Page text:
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Feb 22, 2011 01:10 PM

Baking with fruit juice from concentrate

After a party this evening I was left with almost a full carton of (unsweetened) grapefruit juice from concentrate. I'm not going to drink it, but was wondering if I could freeze it and use it in a baked good (I have another party next week!) in place of fresh juice. I'm just wondering if the fact that the juice is from concentrate will affect the chemistry of the juice enough to throw whatever I'm baking off balance i.e. stopping it from setting? I don't see how but hoped someone would offer some advice, or set my mind at ease!

I was planning to use it instead of lemon juice in lemon bars, and probably in one other baked good (there's quite a bit left over) - if you have any grapefruit-juice-using recipes please feel free to suggest them!

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  1. Lemon juice is more acidic, so if the recipe is using it to react with baking soda as a leavener, you may need to use more grapefruit juice and that could throw off the liquid balance in the recipe.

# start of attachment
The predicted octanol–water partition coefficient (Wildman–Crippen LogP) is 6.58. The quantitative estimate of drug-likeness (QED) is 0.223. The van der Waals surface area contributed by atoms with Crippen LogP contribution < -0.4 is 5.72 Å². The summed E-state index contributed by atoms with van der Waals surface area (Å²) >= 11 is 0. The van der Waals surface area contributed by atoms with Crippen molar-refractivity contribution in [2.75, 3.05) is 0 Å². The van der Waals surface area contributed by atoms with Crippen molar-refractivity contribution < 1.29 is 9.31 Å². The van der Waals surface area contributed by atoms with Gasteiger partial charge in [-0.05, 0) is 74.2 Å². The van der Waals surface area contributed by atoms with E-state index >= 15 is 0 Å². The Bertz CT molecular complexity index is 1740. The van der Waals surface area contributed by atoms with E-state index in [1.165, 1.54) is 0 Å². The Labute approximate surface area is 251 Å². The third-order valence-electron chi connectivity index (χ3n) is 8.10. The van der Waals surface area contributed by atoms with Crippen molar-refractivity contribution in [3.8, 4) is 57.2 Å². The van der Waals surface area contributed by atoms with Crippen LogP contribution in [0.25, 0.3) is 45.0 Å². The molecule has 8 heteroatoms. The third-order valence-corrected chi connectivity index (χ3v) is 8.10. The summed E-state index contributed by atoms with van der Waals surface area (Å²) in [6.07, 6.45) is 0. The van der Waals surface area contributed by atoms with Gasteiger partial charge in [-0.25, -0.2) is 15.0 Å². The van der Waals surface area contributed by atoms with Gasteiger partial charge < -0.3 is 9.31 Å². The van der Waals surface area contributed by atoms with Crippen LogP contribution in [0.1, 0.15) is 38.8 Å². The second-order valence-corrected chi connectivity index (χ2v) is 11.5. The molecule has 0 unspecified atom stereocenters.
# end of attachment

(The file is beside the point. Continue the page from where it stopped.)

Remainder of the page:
1. You'll be fine.

      I make my own "jello" from fresh or processed fruit and juices, using Knox gelatin packets. One packet gels 2 cups of juice or puree. You might consider making grapefruit gelatin with orange segments and/or pineapple. Just make sure the pineapple is canned or cooked, or the gelatin won't set.

      1. Would pate de fruit work with grapefruit juice?

        1. I've never made it with juice from concentrate, but maybe grapefruit curd? You could always try sorbet...

          2 Replies
          1. re: piccola

            I was thinking sorbet would be the easiest but I have to transport the dessert (the party will be on my university campus), and I prefer to share the dessert love because otherwise two of us have to eat the entire batch of whatever I've made.

            1. re: limoen

              Understood. Baked goods are probably the way to go, then.